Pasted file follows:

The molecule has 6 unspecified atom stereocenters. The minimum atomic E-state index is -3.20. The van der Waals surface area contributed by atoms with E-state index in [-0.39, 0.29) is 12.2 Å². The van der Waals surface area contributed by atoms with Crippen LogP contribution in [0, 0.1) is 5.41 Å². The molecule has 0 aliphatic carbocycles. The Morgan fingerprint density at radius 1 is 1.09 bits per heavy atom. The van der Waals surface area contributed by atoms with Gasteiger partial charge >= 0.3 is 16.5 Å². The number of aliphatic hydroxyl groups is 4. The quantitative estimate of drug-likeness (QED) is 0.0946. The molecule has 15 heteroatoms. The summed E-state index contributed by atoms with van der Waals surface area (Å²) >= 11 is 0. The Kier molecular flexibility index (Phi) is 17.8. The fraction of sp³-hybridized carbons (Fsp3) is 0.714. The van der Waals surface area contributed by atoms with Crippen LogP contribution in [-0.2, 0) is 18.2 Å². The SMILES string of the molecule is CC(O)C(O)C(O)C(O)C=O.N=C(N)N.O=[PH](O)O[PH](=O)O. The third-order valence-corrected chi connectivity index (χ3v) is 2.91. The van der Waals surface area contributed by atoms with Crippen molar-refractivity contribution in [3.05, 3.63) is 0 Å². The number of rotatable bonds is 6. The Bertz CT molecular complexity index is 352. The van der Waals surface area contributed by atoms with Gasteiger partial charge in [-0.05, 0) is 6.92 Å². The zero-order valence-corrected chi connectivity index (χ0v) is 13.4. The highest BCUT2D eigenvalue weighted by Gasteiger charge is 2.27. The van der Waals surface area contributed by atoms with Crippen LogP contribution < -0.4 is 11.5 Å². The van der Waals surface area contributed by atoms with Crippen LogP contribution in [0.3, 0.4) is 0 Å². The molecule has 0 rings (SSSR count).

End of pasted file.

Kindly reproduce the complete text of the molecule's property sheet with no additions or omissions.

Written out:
The molecule has 6 unspecified atom stereocenters. The minimum atomic E-state index is -3.20. The van der Waals surface area contributed by atoms with E-state index in [-0.39, 0.29) is 12.2 Å². The van der Waals surface area contributed by atoms with Crippen LogP contribution in [0, 0.1) is 5.41 Å². The molecule has 0 aliphatic carbocycles. The Morgan fingerprint density at radius 1 is 1.09 bits per heavy atom. The van der Waals surface area contributed by atoms with Gasteiger partial charge >= 0.3 is 16.5 Å². The number of aliphatic hydroxyl groups is 4. The quantitative estimate of drug-likeness (QED) is 0.0946. The molecule has 15 heteroatoms. The summed E-state index contributed by atoms with van der Waals surface area (Å²) >= 11 is 0. The Kier molecular flexibility index (Phi) is 17.8. The fraction of sp³-hybridized carbons (Fsp3) is 0.714. The van der Waals surface area contributed by atoms with Crippen LogP contribution in [-0.2, 0) is 18.2 Å². The SMILES string of the molecule is CC(O)C(O)C(O)C(O)C=O.N=C(N)N.O=[PH](O)O[PH](=O)O. The third-order valence-corrected chi connectivity index (χ3v) is 2.91. The van der Waals surface area contributed by atoms with Crippen molar-refractivity contribution in [3.05, 3.63) is 0 Å². The number of rotatable bonds is 6. The Bertz CT molecular complexity index is 352. The van der Waals surface area contributed by atoms with Gasteiger partial charge in [-0.05, 0) is 6.92 Å². The zero-order valence-corrected chi connectivity index (χ0v) is 13.4. The highest BCUT2D eigenvalue weighted by Gasteiger charge is 2.27. The van der Waals surface area contributed by atoms with Crippen LogP contribution < -0.4 is 11.5 Å². The van der Waals surface area contributed by atoms with Crippen LogP contribution in [0.3, 0.4) is 0 Å². The molecule has 0 rings (SSSR count).